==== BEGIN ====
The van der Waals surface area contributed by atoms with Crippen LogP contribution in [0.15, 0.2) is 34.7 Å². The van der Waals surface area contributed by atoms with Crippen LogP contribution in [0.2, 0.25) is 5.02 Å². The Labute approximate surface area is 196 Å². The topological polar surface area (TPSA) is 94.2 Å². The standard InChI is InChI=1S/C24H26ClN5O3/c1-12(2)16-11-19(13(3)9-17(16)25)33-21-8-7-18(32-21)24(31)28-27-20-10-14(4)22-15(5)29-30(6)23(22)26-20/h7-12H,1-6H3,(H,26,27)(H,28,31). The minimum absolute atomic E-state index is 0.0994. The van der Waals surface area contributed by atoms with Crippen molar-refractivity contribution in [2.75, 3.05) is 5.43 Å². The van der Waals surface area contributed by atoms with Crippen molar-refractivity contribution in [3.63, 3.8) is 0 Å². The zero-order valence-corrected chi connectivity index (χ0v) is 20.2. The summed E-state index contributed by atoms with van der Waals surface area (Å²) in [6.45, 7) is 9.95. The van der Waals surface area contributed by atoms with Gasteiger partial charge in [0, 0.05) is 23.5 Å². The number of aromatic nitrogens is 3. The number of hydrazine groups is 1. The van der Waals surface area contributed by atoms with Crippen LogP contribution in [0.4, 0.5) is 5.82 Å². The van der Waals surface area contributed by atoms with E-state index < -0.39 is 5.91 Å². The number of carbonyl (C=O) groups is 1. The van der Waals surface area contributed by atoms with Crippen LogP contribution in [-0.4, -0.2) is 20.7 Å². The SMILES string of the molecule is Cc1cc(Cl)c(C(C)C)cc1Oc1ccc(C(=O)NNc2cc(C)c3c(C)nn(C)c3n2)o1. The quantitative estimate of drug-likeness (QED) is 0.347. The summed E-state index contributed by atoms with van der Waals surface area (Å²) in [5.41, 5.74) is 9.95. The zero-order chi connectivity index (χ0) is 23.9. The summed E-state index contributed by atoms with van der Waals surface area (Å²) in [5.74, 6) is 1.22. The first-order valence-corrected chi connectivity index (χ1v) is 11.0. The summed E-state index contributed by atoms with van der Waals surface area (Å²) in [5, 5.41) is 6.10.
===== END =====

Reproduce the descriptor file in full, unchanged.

The van der Waals surface area contributed by atoms with Crippen LogP contribution in [0.15, 0.2) is 34.7 Å². The van der Waals surface area contributed by atoms with Crippen LogP contribution in [0.2, 0.25) is 5.02 Å². The Labute approximate surface area is 196 Å². The topological polar surface area (TPSA) is 94.2 Å². The standard InChI is InChI=1S/C24H26ClN5O3/c1-12(2)16-11-19(13(3)9-17(16)25)33-21-8-7-18(32-21)24(31)28-27-20-10-14(4)22-15(5)29-30(6)23(22)26-20/h7-12H,1-6H3,(H,26,27)(H,28,31). The minimum absolute atomic E-state index is 0.0994. The van der Waals surface area contributed by atoms with Crippen molar-refractivity contribution in [2.75, 3.05) is 5.43 Å². The van der Waals surface area contributed by atoms with Crippen molar-refractivity contribution in [3.63, 3.8) is 0 Å². The zero-order valence-corrected chi connectivity index (χ0v) is 20.2. The summed E-state index contributed by atoms with van der Waals surface area (Å²) in [6.45, 7) is 9.95. The van der Waals surface area contributed by atoms with Gasteiger partial charge in [0, 0.05) is 23.5 Å². The number of aromatic nitrogens is 3. The number of hydrazine groups is 1. The van der Waals surface area contributed by atoms with Crippen LogP contribution in [0.4, 0.5) is 5.82 Å². The van der Waals surface area contributed by atoms with E-state index < -0.39 is 5.91 Å². The number of carbonyl (C=O) groups is 1. The van der Waals surface area contributed by atoms with Crippen LogP contribution in [-0.4, -0.2) is 20.7 Å². The SMILES string of the molecule is Cc1cc(Cl)c(C(C)C)cc1Oc1ccc(C(=O)NNc2cc(C)c3c(C)nn(C)c3n2)o1. The quantitative estimate of drug-likeness (QED) is 0.347. The summed E-state index contributed by atoms with van der Waals surface area (Å²) in [5.41, 5.74) is 9.95. The zero-order chi connectivity index (χ0) is 23.9. The summed E-state index contributed by atoms with van der Waals surface area (Å²) in [5.74, 6) is 1.22. The first-order valence-corrected chi connectivity index (χ1v) is 11.0. The summed E-state index contributed by atoms with van der Waals surface area (Å²) in [5, 5.41) is 6.10.